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Celebrating Diwali in America

On the darkest night of the year, which normally falls during the first half of November, millions of Indians greet each other by shouting these two words: “Happy Diwali!”

Published: October 21, 2015 2:52 AM IST

By Chhaya Nene


Three years ago, Diwali was fast approaching. I had just moved to Los Angeles for graduate school and was scared that my beloved tradition of celebrating Diwali would be lost.

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Just a few months ago, I moved again. The fear of making new friends and finding people to celebrate this holiday with is ever present—but when I feel lost, I revisit the story of Diwali and remember that Diwali is what you make of it, with the people you choose to include in your celebrations.

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Diwali comes from the Sanskrit word “Deepavali,” which means “row of lights.” Many people have come to know the holiday as the Festival of Lights, but don’t truly understand what the holiday entails or symbolizes. Diwali is a spiritual, religious, and social holiday filled with food, new clothes, and a new start to life. It is considered the start of the New Year and a time when the primary significance of the holiday is to be aware of one’s “inner light.” The holiday lasts five days and honors many Hindu deities, including Ganesh (the elephant God) and Laxmi (the Goddess of wealth and prosperity), as well as the return of Lord Ram.

The story of Lord Ram’s return from Sri Lanka is one of the most beloved in Hindu mythology, and one many attribute to the celebration of Diwali. The story begins when the demon and king of Sri Lanka, Ravana, kidnapped Lord Ram’s wife, Sita. It took Ram several years and the help of both people and animals to build a bridge from India to Sri Lanka, after which Ram defeated Ravana and rescued Sita. Upon Ram’s return, the people of Ayodhya (a holy town in India known as Lord Ram’s birthplace) welcomed the couple by decorating their homes with small clay lamps. These lamps were also symbolic of the triumph of good versus evil—a theme that defines Diwali celebrations everywhere today.

Celebrations of the holiday include fireworks, worships, prayers, cleaning house (both mentally and physically) and my personal favorite, eating sweets. It is a special time where moods are joyous, spirits are warm, and the need to visit a dentist to check for cavities post-sweets is a must. The holiday is not exclusively for Hindus, but instead embraces and invites people of all faiths to shed worries, resolves conflicts and truly find the light in the darkest of situations.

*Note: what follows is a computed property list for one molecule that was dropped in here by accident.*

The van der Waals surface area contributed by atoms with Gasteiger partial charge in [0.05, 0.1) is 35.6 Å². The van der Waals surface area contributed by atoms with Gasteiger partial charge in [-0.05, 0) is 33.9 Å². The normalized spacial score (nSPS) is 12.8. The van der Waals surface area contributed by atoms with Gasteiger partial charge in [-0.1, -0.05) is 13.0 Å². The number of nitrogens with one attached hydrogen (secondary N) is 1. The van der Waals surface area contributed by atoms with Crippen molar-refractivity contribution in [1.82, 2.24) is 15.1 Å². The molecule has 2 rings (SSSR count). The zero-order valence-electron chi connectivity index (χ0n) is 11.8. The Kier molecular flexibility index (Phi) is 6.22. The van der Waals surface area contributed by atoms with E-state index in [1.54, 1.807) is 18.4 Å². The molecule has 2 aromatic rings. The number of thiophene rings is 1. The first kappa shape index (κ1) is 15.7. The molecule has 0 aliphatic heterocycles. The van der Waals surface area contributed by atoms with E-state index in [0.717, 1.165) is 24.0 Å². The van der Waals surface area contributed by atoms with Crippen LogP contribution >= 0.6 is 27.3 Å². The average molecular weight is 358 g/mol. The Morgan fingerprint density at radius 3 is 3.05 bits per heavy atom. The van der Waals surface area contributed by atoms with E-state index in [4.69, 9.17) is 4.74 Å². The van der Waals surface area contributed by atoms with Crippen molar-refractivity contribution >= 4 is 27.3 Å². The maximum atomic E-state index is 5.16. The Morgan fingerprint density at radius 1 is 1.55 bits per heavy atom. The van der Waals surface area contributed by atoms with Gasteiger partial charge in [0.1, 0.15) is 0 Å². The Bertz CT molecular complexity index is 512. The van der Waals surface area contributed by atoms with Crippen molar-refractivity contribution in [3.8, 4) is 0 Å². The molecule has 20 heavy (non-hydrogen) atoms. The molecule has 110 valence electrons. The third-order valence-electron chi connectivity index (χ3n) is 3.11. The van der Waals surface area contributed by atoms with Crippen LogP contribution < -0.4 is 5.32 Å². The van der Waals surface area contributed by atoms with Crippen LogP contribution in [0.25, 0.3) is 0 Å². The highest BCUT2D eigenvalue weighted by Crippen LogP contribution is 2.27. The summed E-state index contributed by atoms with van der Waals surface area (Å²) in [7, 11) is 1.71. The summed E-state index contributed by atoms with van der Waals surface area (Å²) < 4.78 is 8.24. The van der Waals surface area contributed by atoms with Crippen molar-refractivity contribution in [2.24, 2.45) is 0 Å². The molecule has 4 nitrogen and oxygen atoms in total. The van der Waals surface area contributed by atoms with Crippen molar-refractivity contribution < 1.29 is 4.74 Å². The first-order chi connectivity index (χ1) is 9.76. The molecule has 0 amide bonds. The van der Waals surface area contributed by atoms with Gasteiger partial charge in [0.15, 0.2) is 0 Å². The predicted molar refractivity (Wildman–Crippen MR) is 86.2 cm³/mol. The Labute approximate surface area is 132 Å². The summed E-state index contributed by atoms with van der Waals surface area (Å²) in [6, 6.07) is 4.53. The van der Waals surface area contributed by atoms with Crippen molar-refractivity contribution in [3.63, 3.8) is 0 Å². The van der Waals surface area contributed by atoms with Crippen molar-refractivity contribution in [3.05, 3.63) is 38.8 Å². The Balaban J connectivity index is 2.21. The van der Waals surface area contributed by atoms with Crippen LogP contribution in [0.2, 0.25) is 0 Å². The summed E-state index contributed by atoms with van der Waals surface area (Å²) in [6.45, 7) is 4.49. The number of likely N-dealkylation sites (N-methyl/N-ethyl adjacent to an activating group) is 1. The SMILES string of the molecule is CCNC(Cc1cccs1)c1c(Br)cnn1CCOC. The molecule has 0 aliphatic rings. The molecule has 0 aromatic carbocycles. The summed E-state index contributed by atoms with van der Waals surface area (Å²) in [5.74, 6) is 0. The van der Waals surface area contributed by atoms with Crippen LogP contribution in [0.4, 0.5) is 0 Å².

As an Indian born in America and attending school away from home, I often find myself craving the home-cooked foods that accompany Diwali. It is a holiday celebrated in what I know to be my parents’ house—but after years of parties, the house is no longer simply our own. It is now a place for the entire town to come celebrate all holidays, both American and Indian.

The first day of Diwali begins with ever-lasting food preparations and family singing old Hindi songs while cooking the most fragrant and delicious snacks. Every person in the house has a smile ear to ear as they clean, make the clay lamps, and string what most call Christmas lights, on the porch. As the evening approaches, friends arrive in colorful clothing, donned in everything from bright saris to regal kurtas. People are scattered throughout the house and the front yard. Those outside create beautiful images known as Rangoli, or sand art.

After hours of eating, singing, and even dancing, the fireworks begin. It is often a humorous and confusing moment for our neighborhood, because many believe that we simply don’t know when New Year’s begins and that we enjoy fireworks during the month of November. The fireworks are followed by more singing, and numerous glasses of tea—a pass-time many Indians cherish. The evening ends around 6 a.m. after people are truly partied out.

This year, in my new place, I’m going to invite friends over, make Diwali treats, and find a local group that’s also ready to celebrate.

For a full list of places where you can go celebrate too, click here. And in case you’re wondering what to cook this year, check out Five Must-Try Diwali Dishes!

[Read Related: 5 Must-Try Diwali Dishes

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Published Date: October 21, 2015 2:52 AM IST